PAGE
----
Adam: You know what, I heard that too, and I haven't heard anything more about it since. So maybe it's just one of the many projects that Tom Hanks's production company has on their back burner. I have no idea. But you're not involved, then, in that if it's happening?

Adam: Well, they called me and said that they were thinking about doing it and would I be interested in working on it, and I said of course and, you know, keep me posted, and that's the last I ever heard about it. So we shall see. I've seen both Fountains of Wayne and Ivy a bunch of times, and I know you sing backup on stage, but you've never sung lead vocals in either band. Why is that?

Adam: I just have never really been comfortable as a lead singer. I don't know. When I was in college and Chris and I played for the first time together, I used to sing my own songs. I mean, he's just better than I am, and early on, I think I just had to admit that we were gonna be a better band if he was just the singer. And he's also just more comfortable in that role. I've always been sort of comfortable as the side man. But it's not to say that I wouldn't attempt singing lead vocals occasionally here and there, but I've never really had the desire to be that guy. I know that you also, at least in Ivy, perform a bunch of different instruments on the albums, but in both bands, you're the bass player onstage. Is that the same sort of thing, that's where you feel more comfortable?

Adam: I don't really know why that happened, to be honest. I think in both bands, it was sort of a function of who we found to play with us at given times. With Fountains, originally I was gonna be the drummer. I played all the drums on the first record, and we thought maybe I would play drums live, but we just happened to find a really good drummer, and so I ended up playing bass. And with Ivy, there's actually been a couple of tours where I play keyboards and we don't really even have a bass player. Like, I was playing bass with my left hand. But I don't know, bass is just, for me, the most fun thing to play on stage, and it's kind of the most mindless, too. I don't really have to think about it too much. What do you get out of Fountains of Wayne that you don't get out of Ivy and vice versa?

Adam: Well, Fountains of Wayne is a bit more of a rock show, at least live. I mean, I think it's a bit more high energy. But Ivy sort of lets me sort of explore the more atmospheric side of songwriting and production and stuff and think less about maybe the literal meaning of words and more about just the atmosphere and the vibe. Does everybody in both bands write more or less individually, or is there collaboration?

Adam: I think the writing in Ivy is more collaborative. I mean, Andy [Chase, multi-instrumentalist and other songwriter in Ivy] and I write separately, but we also write together a lot. And we also tend to work on each other's half-finished ideas a lot. And especially with this last Ivy record, it was a very collaborative process. We really wrote the whole record more or less in the studio, so we kind of came in with nothing and just jammed on stuff and then tried to put it into songs from there. And Fountains of Wayne is pretty much non-collaborative at this point. Usually Chris and I write completely separately and we bring in songs that are 99% finished. It's just partly a function of geography, because we don't live in the same place, and just partly that's how we're more comfortable working at this point. Now you live in New York, where does he live?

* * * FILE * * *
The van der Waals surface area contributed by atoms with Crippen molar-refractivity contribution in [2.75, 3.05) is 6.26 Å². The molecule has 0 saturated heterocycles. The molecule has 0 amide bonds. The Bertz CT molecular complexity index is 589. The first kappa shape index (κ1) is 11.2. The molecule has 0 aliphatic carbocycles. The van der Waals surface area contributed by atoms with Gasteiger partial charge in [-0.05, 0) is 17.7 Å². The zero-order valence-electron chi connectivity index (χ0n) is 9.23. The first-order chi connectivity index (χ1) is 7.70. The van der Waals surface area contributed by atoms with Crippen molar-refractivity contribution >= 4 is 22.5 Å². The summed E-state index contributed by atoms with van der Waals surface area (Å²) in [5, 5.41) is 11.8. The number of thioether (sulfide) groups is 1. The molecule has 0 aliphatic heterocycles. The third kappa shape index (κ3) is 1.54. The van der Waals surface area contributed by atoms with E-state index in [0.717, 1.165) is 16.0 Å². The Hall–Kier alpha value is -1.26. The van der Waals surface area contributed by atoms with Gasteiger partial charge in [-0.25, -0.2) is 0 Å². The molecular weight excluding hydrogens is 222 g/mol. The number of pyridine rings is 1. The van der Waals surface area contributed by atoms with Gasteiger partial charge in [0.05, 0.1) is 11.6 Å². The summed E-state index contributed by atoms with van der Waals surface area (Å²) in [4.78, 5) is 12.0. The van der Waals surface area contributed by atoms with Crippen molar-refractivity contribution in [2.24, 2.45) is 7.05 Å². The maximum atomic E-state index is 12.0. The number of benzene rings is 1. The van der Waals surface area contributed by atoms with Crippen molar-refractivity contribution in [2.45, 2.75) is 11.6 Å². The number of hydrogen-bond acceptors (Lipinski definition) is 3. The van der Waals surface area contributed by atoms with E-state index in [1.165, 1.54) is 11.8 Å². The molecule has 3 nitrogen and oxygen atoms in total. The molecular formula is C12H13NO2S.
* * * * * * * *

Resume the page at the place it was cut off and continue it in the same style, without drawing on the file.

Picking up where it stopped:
Adam: He lives in Northampton, Mass. Does that cause difficulties, working as a band, being in separate cities like that?

Adam: It's not difficult. It makes it a little expensive, because every time we want to do something, everybody has to travel. But I think part of the reason the band has lasted a long time is because we have our lives away from each other, and so when we get back together, we can just sort of focus on the task at hand. But we've never been a band that just gets together and plays five nights a week just to do it. If we're not working on something specific, then we just disperse to opposite ends of the country, basically. [laughs] Because Brian, our drummer, lives in L.A. Jody lives in New York. I live in New York. I mean, we just go our separate ways. With Chris from Northampton and you from New York, does that mean that there were internal divisions at the Red Sox/Yankees game last night? Were you guys rooting for different teams?

Adam: Well, Chris is actually a Pirates fan, so he didn't really have an opinion on that game. Did they play any of your songs between innings?

Adam: Oh, no, not during the game itself. But there was this benefit concert after the game. We played on top of the dugout, and they had Red Sox players playing music, and this guy Theo Epstein, who's the general manager of the Red Sox, played with the guys from Buffalo Tom. And then they had a bunch of bands, so it was like, Juliana Hatfield and Kay Hanley and the Gentlemen and Ben Kweller played. It was actually pretty fun, I have to say. It was an unusual gig, but we had a good time. Other than the Red Sox game, do you usually get much time when you're touring to actually take advantage of the cities you go to, or is it just bus/hotel/show?

Adam: Yeah, it depends. I mean, for the most part, no. You're usually just working. You sort of travel and go do a soundcheck, maybe have a meal and then play and then leave. So you don't really get a lot of sightseeing in. I mean, we get days off here and there, but it's not really like going on vacation. I think that may actually be it for me. Thank you for taking the various times to talk to me.

Adam: Yeah, sorry this was so complicated, but we got it done. See, where there's a will, there's a way.